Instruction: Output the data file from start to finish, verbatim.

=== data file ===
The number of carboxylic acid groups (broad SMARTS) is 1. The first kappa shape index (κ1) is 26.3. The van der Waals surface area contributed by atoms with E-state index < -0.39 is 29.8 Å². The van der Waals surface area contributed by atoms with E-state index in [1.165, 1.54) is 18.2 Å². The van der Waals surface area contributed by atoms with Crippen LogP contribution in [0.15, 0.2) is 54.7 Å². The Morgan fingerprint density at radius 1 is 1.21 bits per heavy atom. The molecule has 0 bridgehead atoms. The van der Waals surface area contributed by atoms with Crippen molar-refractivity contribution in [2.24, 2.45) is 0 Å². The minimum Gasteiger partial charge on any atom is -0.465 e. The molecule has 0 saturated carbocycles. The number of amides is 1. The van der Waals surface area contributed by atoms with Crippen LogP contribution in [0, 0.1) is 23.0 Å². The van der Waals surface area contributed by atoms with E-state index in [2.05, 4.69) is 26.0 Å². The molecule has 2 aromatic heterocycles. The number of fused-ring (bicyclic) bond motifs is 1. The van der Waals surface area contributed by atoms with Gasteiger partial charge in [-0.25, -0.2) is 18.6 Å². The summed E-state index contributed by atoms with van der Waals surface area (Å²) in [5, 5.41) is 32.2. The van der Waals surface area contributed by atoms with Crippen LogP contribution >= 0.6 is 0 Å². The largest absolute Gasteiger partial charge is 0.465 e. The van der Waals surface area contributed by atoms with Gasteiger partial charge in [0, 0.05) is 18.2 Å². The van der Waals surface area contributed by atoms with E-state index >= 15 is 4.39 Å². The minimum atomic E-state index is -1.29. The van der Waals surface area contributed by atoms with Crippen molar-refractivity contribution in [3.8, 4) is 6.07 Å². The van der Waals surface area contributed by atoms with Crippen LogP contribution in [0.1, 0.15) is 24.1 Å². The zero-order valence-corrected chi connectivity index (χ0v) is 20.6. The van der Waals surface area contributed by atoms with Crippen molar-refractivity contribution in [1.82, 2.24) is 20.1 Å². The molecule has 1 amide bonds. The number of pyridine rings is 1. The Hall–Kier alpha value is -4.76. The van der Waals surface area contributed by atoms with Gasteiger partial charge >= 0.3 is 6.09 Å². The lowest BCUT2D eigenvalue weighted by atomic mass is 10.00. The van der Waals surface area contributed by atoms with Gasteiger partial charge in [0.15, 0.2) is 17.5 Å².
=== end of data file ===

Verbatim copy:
The number of carboxylic acid groups (broad SMARTS) is 1. The first kappa shape index (κ1) is 26.3. The van der Waals surface area contributed by atoms with E-state index < -0.39 is 29.8 Å². The van der Waals surface area contributed by atoms with E-state index in [1.165, 1.54) is 18.2 Å². The van der Waals surface area contributed by atoms with Crippen LogP contribution in [0.15, 0.2) is 54.7 Å². The Morgan fingerprint density at radius 1 is 1.21 bits per heavy atom. The molecule has 0 bridgehead atoms. The van der Waals surface area contributed by atoms with Crippen molar-refractivity contribution in [2.24, 2.45) is 0 Å². The minimum Gasteiger partial charge on any atom is -0.465 e. The molecule has 0 saturated carbocycles. The number of amides is 1. The van der Waals surface area contributed by atoms with Crippen LogP contribution in [0, 0.1) is 23.0 Å². The van der Waals surface area contributed by atoms with E-state index in [2.05, 4.69) is 26.0 Å². The molecule has 2 aromatic heterocycles. The number of fused-ring (bicyclic) bond motifs is 1. The van der Waals surface area contributed by atoms with Gasteiger partial charge in [-0.25, -0.2) is 18.6 Å². The summed E-state index contributed by atoms with van der Waals surface area (Å²) in [5, 5.41) is 32.2. The van der Waals surface area contributed by atoms with Crippen LogP contribution >= 0.6 is 0 Å². The largest absolute Gasteiger partial charge is 0.465 e. The van der Waals surface area contributed by atoms with Gasteiger partial charge in [0, 0.05) is 18.2 Å². The van der Waals surface area contributed by atoms with E-state index >= 15 is 4.39 Å². The minimum atomic E-state index is -1.29. The van der Waals surface area contributed by atoms with Crippen molar-refractivity contribution in [3.8, 4) is 6.07 Å². The van der Waals surface area contributed by atoms with Crippen LogP contribution in [0.1, 0.15) is 24.1 Å². The zero-order valence-corrected chi connectivity index (χ0v) is 20.6. The van der Waals surface area contributed by atoms with Crippen molar-refractivity contribution in [1.82, 2.24) is 20.1 Å². The molecule has 1 amide bonds. The number of pyridine rings is 1. The Hall–Kier alpha value is -4.76. The van der Waals surface area contributed by atoms with Gasteiger partial charge >= 0.3 is 6.09 Å². The lowest BCUT2D eigenvalue weighted by atomic mass is 10.00. The van der Waals surface area contributed by atoms with Gasteiger partial charge in [0.15, 0.2) is 17.5 Å².